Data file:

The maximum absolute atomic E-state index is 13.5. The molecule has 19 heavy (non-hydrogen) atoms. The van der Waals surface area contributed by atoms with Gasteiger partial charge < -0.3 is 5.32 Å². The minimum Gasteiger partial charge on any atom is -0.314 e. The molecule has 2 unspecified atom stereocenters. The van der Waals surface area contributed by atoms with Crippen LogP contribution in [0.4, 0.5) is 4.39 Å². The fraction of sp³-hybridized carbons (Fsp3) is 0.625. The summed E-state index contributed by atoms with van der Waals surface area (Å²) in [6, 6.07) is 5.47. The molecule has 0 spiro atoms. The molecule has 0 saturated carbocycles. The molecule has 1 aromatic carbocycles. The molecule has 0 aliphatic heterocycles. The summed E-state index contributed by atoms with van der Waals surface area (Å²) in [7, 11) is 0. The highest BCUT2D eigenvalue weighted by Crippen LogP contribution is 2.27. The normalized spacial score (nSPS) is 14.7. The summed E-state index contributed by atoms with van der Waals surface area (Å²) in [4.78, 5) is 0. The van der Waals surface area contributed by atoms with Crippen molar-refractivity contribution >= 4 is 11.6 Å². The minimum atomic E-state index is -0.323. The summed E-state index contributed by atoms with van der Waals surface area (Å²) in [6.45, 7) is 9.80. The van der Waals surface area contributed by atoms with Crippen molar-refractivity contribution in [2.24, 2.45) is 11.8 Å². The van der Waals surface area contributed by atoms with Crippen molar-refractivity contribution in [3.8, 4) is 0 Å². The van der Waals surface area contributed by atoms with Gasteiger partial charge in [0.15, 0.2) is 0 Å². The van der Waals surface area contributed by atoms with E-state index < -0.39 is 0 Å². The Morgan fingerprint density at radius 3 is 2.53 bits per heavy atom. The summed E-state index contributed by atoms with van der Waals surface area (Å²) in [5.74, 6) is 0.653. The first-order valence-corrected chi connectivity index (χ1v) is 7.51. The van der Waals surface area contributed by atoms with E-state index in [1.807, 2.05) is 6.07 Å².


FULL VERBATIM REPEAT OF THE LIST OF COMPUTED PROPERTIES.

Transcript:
The maximum absolute atomic E-state index is 13.5. The molecule has 19 heavy (non-hydrogen) atoms. The van der Waals surface area contributed by atoms with Gasteiger partial charge < -0.3 is 5.32 Å². The minimum Gasteiger partial charge on any atom is -0.314 e. The molecule has 2 unspecified atom stereocenters. The van der Waals surface area contributed by atoms with Crippen LogP contribution in [0.4, 0.5) is 4.39 Å². The fraction of sp³-hybridized carbons (Fsp3) is 0.625. The summed E-state index contributed by atoms with van der Waals surface area (Å²) in [6, 6.07) is 5.47. The molecule has 0 spiro atoms. The molecule has 0 saturated carbocycles. The molecule has 1 aromatic carbocycles. The molecule has 0 aliphatic heterocycles. The summed E-state index contributed by atoms with van der Waals surface area (Å²) in [7, 11) is 0. The highest BCUT2D eigenvalue weighted by Crippen LogP contribution is 2.27. The normalized spacial score (nSPS) is 14.7. The summed E-state index contributed by atoms with van der Waals surface area (Å²) in [4.78, 5) is 0. The van der Waals surface area contributed by atoms with Crippen molar-refractivity contribution >= 4 is 11.6 Å². The minimum atomic E-state index is -0.323. The summed E-state index contributed by atoms with van der Waals surface area (Å²) in [6.45, 7) is 9.80. The van der Waals surface area contributed by atoms with Crippen molar-refractivity contribution in [2.24, 2.45) is 11.8 Å². The van der Waals surface area contributed by atoms with Crippen molar-refractivity contribution in [3.8, 4) is 0 Å². The van der Waals surface area contributed by atoms with Gasteiger partial charge in [0.15, 0.2) is 0 Å². The van der Waals surface area contributed by atoms with E-state index < -0.39 is 0 Å². The Morgan fingerprint density at radius 3 is 2.53 bits per heavy atom. The summed E-state index contributed by atoms with van der Waals surface area (Å²) in [5.74, 6) is 0.653. The first-order valence-corrected chi connectivity index (χ1v) is 7.51. The van der Waals surface area contributed by atoms with E-state index in [1.807, 2.05) is 6.07 Å².